Also, in January 1961, MR ran a long article by Linn Westcott on "Detailing Kit Locomotives," which includes a mass of data plus info o how to make and attach the parts. I can photoopy that for you, if you like.
To email me, drop the e in the replyaddress
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Jim McLaughlin wrote:
> Anybody have pointers to books about the subject -- how a steam > locomotive operated? Basic 2 - 4 - 0 up to tender stoker coal fired > behemoths?
There are many publications that cover this topic. Do you want the basics, intended for the lay audience, or highly technical reference works?
Three very useful publications are as follows.
"The Steam Locomotive In America, Its Development in the Twentieth Century."
Alfred W. Bruce, W.W. Norton & Company, Inc. 1952
An excellent overview of the topic, reasonably technical, but not so much as to discourage the lay reader. Bruce discusses general development, basic design elements, and the development of individual types. Illustrated with builders photos and many diagrams, this is a good introduction to steam loco design.
"The 1947 Locomotive Cyclopedia Of American Practice, 13th Edition."
Simmons-Boardman Publishing Corporation, 1947.
1418 pages on every conceivable aspect of steam loco design and construction, from entire locos right down to nuts, bolts and washers. The book is divided into 20 sections, dealing with boilers, running gear, and appliances, etc. There are advertisements from builders and suppliers, a comprehensive glossary, and AAR standards/specifications. They're written for technically-literate railroaders, but are a goldmine of information.
The first edition was published in 1906, the thirteenth was the last to feature American-built steam for the domestic US market. If you can get your hands on one of these, you'll never regret it.
"Guide to North American Steam Locomotives"
George H. Drury, Kalmbach Books, 1993.
This is a concise reference book written specifically for modellers and enthusiasts, in the familiar Kalmbach style. It is ideally suited to the newbie, or someone whose interest does not extend to techical minutae. Well illustrated with photographs and drawings, it features roster for most US class 1 roads, and descriptions of individual locomotive types.
Other useful books are the instruction pamphlets published by the Westinghouse Air Brake Co, and other specialty suppliers, and the engineer's catechisms published by individual railroads.
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Jim McLaughlin wrote:

And for the young people interested in the subject (passable read for adults, but definitely a bit juvenile as literature) there is "Superpower: The Making of a Steam Locomotive" by David Weitzman (a story of the ancestor of those great NKP Berks). Amazon says the reading level is 4 to 8 - perhaps a bit low, unless the 4 year old is pretty bright, maybe more like 6 to 12, and at the lower end shoud be read TO the child.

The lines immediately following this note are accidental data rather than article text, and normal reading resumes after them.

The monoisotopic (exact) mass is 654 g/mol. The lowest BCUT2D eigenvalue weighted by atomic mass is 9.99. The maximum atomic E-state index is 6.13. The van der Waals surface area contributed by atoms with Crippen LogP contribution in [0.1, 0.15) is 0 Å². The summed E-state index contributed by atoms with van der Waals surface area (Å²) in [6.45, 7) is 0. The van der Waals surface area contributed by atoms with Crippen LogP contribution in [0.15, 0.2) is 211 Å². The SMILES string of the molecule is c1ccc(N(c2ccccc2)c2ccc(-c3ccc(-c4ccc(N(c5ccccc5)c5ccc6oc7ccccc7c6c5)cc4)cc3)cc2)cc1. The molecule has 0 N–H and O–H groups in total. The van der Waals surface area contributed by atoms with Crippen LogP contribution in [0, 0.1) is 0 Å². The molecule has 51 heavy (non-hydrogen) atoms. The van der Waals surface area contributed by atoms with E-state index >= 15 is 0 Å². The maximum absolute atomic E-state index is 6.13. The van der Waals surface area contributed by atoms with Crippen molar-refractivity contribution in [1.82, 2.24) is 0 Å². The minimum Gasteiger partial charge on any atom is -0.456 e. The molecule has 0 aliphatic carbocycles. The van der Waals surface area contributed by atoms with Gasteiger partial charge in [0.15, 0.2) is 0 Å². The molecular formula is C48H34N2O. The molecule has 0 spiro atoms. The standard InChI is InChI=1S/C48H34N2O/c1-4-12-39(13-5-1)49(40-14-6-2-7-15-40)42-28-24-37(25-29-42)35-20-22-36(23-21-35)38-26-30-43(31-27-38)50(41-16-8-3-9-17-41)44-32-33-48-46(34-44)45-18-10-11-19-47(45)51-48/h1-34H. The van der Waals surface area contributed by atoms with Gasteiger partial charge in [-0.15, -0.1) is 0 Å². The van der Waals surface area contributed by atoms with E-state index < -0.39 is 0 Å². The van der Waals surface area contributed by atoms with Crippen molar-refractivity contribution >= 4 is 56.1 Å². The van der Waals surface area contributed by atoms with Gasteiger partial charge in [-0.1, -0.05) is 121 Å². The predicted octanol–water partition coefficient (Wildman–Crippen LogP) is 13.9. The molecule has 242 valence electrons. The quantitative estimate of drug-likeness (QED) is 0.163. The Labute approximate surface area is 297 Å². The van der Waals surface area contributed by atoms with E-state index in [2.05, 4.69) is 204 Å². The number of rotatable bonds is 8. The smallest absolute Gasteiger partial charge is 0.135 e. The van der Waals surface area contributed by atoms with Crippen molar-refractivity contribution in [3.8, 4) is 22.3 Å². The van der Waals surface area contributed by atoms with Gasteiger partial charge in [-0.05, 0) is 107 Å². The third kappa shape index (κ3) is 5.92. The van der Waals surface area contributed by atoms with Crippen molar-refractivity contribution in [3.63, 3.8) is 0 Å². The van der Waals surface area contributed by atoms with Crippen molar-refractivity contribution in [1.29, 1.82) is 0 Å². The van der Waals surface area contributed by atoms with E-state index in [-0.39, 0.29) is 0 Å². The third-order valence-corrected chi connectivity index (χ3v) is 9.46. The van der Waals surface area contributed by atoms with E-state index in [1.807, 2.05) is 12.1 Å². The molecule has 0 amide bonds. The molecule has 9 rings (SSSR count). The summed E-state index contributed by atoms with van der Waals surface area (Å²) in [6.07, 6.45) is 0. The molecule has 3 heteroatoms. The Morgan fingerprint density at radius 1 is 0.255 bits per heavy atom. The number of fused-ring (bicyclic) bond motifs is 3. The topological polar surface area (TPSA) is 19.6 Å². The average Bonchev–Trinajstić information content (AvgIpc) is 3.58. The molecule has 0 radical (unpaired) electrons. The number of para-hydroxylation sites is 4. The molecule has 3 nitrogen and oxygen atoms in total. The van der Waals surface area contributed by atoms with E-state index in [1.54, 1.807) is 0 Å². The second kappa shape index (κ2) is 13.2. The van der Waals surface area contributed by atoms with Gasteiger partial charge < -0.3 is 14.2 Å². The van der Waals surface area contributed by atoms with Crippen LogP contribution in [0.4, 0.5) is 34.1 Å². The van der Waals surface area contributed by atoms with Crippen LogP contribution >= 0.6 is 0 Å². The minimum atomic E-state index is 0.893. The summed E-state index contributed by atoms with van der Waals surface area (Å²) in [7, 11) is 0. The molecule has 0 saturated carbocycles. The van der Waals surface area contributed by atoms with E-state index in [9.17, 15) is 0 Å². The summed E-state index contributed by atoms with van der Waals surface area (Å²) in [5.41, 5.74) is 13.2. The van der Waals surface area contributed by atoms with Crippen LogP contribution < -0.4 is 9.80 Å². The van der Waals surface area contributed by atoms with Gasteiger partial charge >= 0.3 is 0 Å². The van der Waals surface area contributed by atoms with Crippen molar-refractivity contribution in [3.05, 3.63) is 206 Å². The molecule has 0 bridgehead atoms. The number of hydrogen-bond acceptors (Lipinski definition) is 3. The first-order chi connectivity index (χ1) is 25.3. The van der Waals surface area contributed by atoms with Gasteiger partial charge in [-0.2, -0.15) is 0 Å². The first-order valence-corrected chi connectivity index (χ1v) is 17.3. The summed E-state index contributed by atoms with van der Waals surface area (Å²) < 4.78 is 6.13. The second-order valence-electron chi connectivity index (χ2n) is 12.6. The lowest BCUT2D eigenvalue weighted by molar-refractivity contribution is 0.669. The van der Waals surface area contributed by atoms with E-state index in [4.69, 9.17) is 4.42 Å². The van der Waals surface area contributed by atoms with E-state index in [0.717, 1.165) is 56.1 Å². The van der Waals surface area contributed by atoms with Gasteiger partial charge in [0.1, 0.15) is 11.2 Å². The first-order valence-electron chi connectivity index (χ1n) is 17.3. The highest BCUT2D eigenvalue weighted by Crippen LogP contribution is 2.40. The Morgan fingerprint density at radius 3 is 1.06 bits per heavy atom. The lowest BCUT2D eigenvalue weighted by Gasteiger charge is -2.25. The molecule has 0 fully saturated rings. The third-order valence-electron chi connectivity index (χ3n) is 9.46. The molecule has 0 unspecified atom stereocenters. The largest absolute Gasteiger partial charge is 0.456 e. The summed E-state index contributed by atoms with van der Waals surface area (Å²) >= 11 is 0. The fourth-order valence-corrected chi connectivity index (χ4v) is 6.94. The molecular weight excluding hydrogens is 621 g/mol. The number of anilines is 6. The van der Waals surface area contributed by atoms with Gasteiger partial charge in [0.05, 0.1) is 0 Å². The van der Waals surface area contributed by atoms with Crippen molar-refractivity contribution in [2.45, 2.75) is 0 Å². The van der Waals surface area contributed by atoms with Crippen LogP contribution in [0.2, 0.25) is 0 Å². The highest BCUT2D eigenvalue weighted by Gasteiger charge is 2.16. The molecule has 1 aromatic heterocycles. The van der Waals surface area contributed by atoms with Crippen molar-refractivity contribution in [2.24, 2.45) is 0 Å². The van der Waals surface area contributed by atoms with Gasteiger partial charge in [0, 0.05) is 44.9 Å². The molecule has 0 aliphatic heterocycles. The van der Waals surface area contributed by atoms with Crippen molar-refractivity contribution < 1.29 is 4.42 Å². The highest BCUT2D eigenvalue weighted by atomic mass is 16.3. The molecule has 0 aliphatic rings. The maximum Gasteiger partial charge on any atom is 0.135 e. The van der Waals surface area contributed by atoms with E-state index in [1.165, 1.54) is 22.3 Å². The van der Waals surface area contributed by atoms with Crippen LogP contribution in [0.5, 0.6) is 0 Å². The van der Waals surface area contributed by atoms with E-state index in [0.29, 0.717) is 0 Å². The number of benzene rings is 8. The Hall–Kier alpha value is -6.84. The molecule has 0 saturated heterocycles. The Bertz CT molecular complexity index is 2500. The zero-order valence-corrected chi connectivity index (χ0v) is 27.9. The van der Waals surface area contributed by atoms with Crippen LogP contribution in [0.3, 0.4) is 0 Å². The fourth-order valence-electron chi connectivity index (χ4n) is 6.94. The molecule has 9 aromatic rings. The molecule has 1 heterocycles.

And that's always a worthwhile endeavor.
<(Amazon.com product link shortened)% 3Dnosim/ricksphotograpag/002-0198465-4042408>
--
Steve Caple

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Steve Caple wrote: > > And for the young people interested in the subject (passable read for > adults, but definitely a bit juvenile as literature) there is > "Superpower: The Making of a Steam Locomotive" by David Weitzman (a > story of the ancestor of those great NKP Berks). Amazon says the > reading level is 4 to 8 - perhaps a bit low, unless the 4 year old is > pretty bright, maybe more like 6 to 12, and at the lower end shoud be > read TO the child.
Now there's a funny thing - I bought a copy for my father, who like me was very impressed by the exquisite illustrations featured in the book. But I don't think that either of us ever realised that it was intended as a <childrens> book!
But I would certainly agree that it's an excellent introduction to steam engines for younger readers.
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Steve Caple wrote: > > And for the young people interested in the subject (passable read for > adults, but definitely a bit juvenile as literature) there is > "Superpower: The Making of a Steam Locomotive" by David Weitzman (a > story of the ancestor of those great NKP Berks). Amazon says the > reading level is 4 to 8 - perhaps a bit low, unless the 4 year old is > pretty bright, maybe more like 6 to 12, and at the lower end shoud > be read TO the child.
Now there's a funny thing - I bought a copy for my father, who like me was very impressed by the exquisite illustrations featured in the book. But I don't think that either of us ever realised that it was intended as a <childrens> book!
But I would certainly agree that it's an excellent introduction to steam engines for younger readers.
What I particularly liked about it was the emphasis on people - the human aspect of locomotive construction. The description of the various tradesmen and their craft stirred vivid recollections of my apprenticeship.
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The tough part is, trying to find a clear enough picture of 3751 that shows exactly what it is the engine has hangin' down there. Since the 3751 class was modernized and rebuilt by ATSF with a different feedwater system than what many were delivered with, it's difficult to say what's where on the engine now ... barring, of course, good closeup photographs, accurate techinical drawings, or a personal looksee at the locomotive. The photo in the link another poster provided gives one of the best shots so far. From my rather limited prototype steam experience, it sure looks like an air pump to me.
But then, my experience is in coal-fired 2-8-0's, and not mainline oil burners... :-)
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PEACHCREEK wrote:
> Flame War? Who said anything about a flame war? I suspect that a > cross compound air pump looks like a feedwater heater on a dark night > at three hundred paces in a heavy rain, but for anyone who knows a > little about steam locos it is a serious error. I will admit that > there are fewer and fewer people who know a bit about steam locos, > but I would hope that the manufacturers would know the difference. > After all, it is supposed to be scale model, or is it a toy?
Well, in this case the manufacturers got it right - the 3751 class as rebuilt carried an air compressor under the fireman's side of the cab.